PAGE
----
One other, sometimes David and Bathsheba have been considered a passionate love affair, but in reality, it was at the very least one-night stand.

Sometime after the encounter, Bathsheba sends word to David that she is pregnant.  This is the only time in the passage that Bathsheba speaks.  David is in trouble and this leads to the next part of this passage.

It is important to note that Uriah was not a Jew, but a Hittite. So Uriah was an immigrant as was Bathsheba.  Did David’s actions with Bathsheba and his attempts to kill Uriah happen because they were immigrants?  We don’t know, but it is interesting that the Scripture highlights Uriah’s ethnicity.

David now has to cover up his dalliances with Bathsheba.  He recalls Uriah in the hope that he would have sex with his wife and obscure the fact that David is the father of Bathsheba’s child, not Uriah. David might have forgotten that warriors took an oath to abstain from sexual relations while in battle.  Uriah, the Hittite, was faithful to his oath.  David, the Jewish king was not faithful.

David ordered Joab, his commander-in-chief, to put Uriah at on the front lines. This action took Uriah’s life, as well as the life of several other soldiers.  The coverup was as worse as the crime.

The death of Uriah by David allowed him to marry Bathsheba and no one would know who the child’s father was. David probably thought that was the end of Uriah and the end of his problems.  

Then we read verse 27 where it says, “But what David had done was evil in the Lord’s eyes.”  David might have thought he had gotten away with literally murder, but it didn’t escape God.

Nathan was one of the court prophets.  He was one of the few people who had the authority to speak out against the king.

Nathan doesn’t directly accuse David.  Instead, he tells the parable of a man and his lamb. 

Why did Nathan use a parable?  Why didn’t Nathan accuse David directly?

The Intervarsity Commentary explains it this way:

The purpose of the parable was not only to induce David to condemn himself, but also to portray vividly the realities of the situation. Kings, if they were greedy, had the power to grab anything they wanted, and ordinary citizens were helpless. Nathan went on to point [p. 327] out how greedy David had been. In addition to his wives, he had apparently taken Saul’s concubines (8) as a symbol that he had taken over royal control from Saul. 1

David’s indiscretion and murder will have consequences for him and his family. Verse 9 notes“You have put Uriah the Hittite to death with the sword, and have taken his wife to be your wife; you have put him to death with the sword of the children of Ammon.” Bloodshed within his family would follow in the coming years and it would cause David grief.

David repents and Psalm 51 is the result of Nathan’s accusation. Nathan also says the child that was born would die, which is what happens.

While David had sinned and had to face the consequences, God did not forget Israel or David. David and Bathsheba have another child, named Solomon who would later succeed his father as king. God was able to bring good out of a bad situation.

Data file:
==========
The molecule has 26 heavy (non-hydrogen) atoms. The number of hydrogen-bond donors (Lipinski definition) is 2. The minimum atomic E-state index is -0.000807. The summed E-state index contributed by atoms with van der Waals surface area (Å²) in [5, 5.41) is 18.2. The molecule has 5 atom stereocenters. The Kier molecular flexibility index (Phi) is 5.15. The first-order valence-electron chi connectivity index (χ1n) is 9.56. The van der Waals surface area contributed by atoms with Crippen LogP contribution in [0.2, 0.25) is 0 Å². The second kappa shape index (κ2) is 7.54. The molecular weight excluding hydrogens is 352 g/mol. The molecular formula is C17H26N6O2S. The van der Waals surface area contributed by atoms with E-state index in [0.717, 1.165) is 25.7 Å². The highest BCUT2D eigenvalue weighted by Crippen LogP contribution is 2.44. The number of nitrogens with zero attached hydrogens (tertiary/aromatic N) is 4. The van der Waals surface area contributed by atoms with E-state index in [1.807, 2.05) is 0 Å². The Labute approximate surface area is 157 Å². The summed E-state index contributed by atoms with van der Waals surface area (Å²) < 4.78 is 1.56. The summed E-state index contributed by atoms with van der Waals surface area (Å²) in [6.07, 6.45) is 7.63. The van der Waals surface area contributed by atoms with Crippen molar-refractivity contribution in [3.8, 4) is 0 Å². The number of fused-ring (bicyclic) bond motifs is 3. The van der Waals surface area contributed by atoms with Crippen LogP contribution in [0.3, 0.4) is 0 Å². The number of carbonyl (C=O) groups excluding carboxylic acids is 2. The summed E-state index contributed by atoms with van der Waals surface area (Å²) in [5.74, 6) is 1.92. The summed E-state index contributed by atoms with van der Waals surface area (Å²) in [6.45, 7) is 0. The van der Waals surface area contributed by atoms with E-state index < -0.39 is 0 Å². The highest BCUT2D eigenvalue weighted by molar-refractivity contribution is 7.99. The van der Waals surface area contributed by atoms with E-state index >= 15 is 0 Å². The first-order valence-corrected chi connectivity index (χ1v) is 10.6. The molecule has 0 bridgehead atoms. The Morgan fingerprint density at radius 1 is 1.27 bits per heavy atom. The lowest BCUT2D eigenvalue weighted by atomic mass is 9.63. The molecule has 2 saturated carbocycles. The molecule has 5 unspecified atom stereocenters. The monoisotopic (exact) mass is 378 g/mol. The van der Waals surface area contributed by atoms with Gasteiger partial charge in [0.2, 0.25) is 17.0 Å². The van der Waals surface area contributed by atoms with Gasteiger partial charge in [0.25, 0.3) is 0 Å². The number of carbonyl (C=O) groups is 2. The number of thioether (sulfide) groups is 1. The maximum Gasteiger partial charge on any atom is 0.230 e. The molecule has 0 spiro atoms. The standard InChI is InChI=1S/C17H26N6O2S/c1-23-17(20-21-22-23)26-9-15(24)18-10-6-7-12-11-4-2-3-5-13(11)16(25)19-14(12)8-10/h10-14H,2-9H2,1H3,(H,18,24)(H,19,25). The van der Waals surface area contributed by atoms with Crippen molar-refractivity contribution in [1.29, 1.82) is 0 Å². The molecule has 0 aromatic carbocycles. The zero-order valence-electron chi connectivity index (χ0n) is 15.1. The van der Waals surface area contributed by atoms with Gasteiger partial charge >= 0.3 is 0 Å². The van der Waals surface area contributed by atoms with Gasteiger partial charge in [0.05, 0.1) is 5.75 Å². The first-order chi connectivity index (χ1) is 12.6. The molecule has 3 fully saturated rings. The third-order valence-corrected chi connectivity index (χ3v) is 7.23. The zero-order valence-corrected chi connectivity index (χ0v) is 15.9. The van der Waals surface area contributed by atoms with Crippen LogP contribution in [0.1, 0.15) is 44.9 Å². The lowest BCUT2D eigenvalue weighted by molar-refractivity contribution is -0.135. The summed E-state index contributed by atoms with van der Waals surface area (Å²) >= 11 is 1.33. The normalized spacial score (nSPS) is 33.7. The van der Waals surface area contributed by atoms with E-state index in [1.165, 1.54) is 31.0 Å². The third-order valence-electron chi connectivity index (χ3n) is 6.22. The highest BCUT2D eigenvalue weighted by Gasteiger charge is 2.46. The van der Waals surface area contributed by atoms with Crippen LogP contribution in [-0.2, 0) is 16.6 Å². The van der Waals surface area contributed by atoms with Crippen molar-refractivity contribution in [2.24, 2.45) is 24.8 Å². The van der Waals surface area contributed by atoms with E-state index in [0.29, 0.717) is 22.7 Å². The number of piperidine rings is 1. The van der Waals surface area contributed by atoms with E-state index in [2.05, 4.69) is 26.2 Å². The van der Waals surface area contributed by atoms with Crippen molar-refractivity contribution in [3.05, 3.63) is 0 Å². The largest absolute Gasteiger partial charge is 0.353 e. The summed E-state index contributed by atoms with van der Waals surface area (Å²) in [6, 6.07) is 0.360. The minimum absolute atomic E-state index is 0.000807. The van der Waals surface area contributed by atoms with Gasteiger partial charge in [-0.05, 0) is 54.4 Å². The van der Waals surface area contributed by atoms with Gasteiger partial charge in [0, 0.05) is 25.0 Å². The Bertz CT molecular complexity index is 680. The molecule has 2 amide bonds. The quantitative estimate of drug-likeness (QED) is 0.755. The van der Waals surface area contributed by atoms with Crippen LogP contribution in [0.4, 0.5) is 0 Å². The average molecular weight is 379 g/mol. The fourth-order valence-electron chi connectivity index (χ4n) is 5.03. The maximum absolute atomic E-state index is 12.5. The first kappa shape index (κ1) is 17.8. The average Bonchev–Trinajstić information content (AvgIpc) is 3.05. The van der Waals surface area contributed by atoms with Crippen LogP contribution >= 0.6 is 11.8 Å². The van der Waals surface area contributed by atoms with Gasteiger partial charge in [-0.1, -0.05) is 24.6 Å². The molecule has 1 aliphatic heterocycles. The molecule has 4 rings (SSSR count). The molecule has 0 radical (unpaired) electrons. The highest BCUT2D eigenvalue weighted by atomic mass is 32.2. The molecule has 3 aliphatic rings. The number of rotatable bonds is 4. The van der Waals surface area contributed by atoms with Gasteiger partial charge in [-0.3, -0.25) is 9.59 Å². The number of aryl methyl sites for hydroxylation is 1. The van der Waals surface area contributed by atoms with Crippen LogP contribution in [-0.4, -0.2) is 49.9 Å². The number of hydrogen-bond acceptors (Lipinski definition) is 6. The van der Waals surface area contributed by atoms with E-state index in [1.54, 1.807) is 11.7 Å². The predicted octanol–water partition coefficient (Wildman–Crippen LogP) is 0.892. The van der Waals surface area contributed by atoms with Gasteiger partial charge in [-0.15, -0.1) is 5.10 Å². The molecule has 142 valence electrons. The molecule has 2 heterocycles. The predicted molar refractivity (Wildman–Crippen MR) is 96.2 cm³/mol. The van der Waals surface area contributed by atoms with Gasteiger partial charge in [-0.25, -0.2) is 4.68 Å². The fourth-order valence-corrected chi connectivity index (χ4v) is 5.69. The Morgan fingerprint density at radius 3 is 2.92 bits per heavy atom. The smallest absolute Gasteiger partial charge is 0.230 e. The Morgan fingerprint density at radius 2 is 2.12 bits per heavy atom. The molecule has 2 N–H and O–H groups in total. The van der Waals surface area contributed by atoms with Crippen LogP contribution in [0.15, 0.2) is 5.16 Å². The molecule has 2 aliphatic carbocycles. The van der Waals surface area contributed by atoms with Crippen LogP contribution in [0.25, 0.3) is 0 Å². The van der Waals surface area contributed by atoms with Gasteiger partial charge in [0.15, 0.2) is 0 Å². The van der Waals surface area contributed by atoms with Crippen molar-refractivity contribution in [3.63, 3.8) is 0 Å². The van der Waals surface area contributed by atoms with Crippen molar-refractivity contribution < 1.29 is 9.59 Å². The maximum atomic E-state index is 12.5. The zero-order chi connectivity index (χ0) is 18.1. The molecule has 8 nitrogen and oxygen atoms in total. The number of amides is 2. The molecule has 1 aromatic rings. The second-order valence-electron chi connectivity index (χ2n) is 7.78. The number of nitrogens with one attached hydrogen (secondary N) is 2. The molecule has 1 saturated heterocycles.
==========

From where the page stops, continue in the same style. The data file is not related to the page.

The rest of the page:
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Conclusion

“For all have sinned and fallen short of the glory of God,” is what Romans 3:23 says describing humanity’s common lot.  David was considered a man after God’s own heart. He was considered faithful to God. Because of his faithfulness, Israel prospered.  And yet, this man sinned. Big time.

The story of David and Bathsheba is important to us for at least two reasons.  The first is that this story reminds us that we are people who sin, who sometimes wander off, that we fall short of the goal again and again.  That’s not something we like to hear, but we can’t understand God’s grace unless we understand that we are not okay.  Nathan’s parable is a story that shines a bright light on David’s sins. He has to face the music, he has to realize that he isn’t all that and a bag of chips.  He has sinned. Maybe our sin isn’t adultery, but we have all sinned and will sin in the future. A church is a meeting place of sinners, or at least it should be.  We come to church to join with other sinners to experience grace and healing. A church should be a hospital for sinners, a place where we can be made whole.

The second thing to remember is that God still uses us for God’s work in the world.  We feel God’s grace, the love that won’t let you go even when we fall short. None this means we should go and sin, but it is nice to know that we are loved even when we mess up which at least in my life is rather often.

I can’t say that I would never sin.  Neither can you. I’m human. None of us are above sin. We are capable of doing terrible things. But God has not given up on us.  There is judgment, but there is also grace.

Dennis Sanders is the Pastor at First Christian Church of St. Paul in Mahtomedi, Minnesota. He’s written for various outlets including Christian Century.

You Gotta Serve Somebody: Pentecost 21

You Gotta Serve Somebody: Pentecost 21

Narrative Lectionary Reflection

October 14, 2018

Read Joshua 24:1-25 (CEB)

Introduction 

Joshua was the successor to Moses.  He had led the people across the Jordan River to begin taking the land.  Now, the land was theirs and Joshua, now an old man, wants the people to recommit to God again.

God had defeated the Egyptians, allowing for their escape. God was with them as the warred with the people living on the land promised for them.  But now as the land has been subdued, the people are being challenged.  Meeting other cultures, meant meeting other gods.  As Joshua is getting ready to pass from the scene, he wants the people to take stock of their lives and choose who they would worship or serve: the gods of their neighbors or the God that led them out of slavery?